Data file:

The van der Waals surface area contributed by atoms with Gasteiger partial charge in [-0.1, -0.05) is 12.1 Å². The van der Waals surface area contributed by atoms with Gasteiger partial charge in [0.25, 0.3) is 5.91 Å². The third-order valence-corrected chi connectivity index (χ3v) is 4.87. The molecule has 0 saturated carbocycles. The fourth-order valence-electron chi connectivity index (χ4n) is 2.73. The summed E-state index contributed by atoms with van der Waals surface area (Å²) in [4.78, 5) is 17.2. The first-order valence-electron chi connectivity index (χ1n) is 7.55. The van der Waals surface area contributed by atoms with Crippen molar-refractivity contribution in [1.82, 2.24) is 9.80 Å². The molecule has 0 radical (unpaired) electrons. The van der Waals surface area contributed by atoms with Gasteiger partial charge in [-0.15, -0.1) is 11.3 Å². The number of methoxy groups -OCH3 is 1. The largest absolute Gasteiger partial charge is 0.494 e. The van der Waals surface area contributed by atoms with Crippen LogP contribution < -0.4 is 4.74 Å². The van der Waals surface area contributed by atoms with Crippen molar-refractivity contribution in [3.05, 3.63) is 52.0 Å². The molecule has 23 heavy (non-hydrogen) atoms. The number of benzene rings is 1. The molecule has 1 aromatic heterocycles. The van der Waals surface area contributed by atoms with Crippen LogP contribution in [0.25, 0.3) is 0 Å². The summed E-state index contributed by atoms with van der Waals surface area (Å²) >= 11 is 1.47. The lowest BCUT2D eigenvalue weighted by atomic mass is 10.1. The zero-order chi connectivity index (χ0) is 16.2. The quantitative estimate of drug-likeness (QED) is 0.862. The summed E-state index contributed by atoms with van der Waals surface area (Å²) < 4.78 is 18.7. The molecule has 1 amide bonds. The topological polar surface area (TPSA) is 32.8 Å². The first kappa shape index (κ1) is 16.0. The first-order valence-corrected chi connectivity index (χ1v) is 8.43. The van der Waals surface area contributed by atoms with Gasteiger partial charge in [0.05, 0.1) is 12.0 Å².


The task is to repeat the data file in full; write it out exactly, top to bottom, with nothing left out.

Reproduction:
The van der Waals surface area contributed by atoms with Gasteiger partial charge in [-0.1, -0.05) is 12.1 Å². The van der Waals surface area contributed by atoms with Gasteiger partial charge in [0.25, 0.3) is 5.91 Å². The third-order valence-corrected chi connectivity index (χ3v) is 4.87. The molecule has 0 saturated carbocycles. The fourth-order valence-electron chi connectivity index (χ4n) is 2.73. The summed E-state index contributed by atoms with van der Waals surface area (Å²) in [4.78, 5) is 17.2. The first-order valence-electron chi connectivity index (χ1n) is 7.55. The van der Waals surface area contributed by atoms with Crippen molar-refractivity contribution in [1.82, 2.24) is 9.80 Å². The molecule has 0 radical (unpaired) electrons. The van der Waals surface area contributed by atoms with Gasteiger partial charge in [-0.15, -0.1) is 11.3 Å². The number of methoxy groups -OCH3 is 1. The largest absolute Gasteiger partial charge is 0.494 e. The van der Waals surface area contributed by atoms with Crippen LogP contribution < -0.4 is 4.74 Å². The van der Waals surface area contributed by atoms with Crippen molar-refractivity contribution in [3.05, 3.63) is 52.0 Å². The molecule has 23 heavy (non-hydrogen) atoms. The number of benzene rings is 1. The molecule has 1 aromatic heterocycles. The van der Waals surface area contributed by atoms with Crippen LogP contribution in [0.25, 0.3) is 0 Å². The summed E-state index contributed by atoms with van der Waals surface area (Å²) >= 11 is 1.47. The lowest BCUT2D eigenvalue weighted by atomic mass is 10.1. The zero-order chi connectivity index (χ0) is 16.2. The quantitative estimate of drug-likeness (QED) is 0.862. The summed E-state index contributed by atoms with van der Waals surface area (Å²) < 4.78 is 18.7. The molecule has 1 amide bonds. The topological polar surface area (TPSA) is 32.8 Å². The first kappa shape index (κ1) is 16.0. The first-order valence-corrected chi connectivity index (χ1v) is 8.43. The van der Waals surface area contributed by atoms with Gasteiger partial charge in [0.05, 0.1) is 12.0 Å².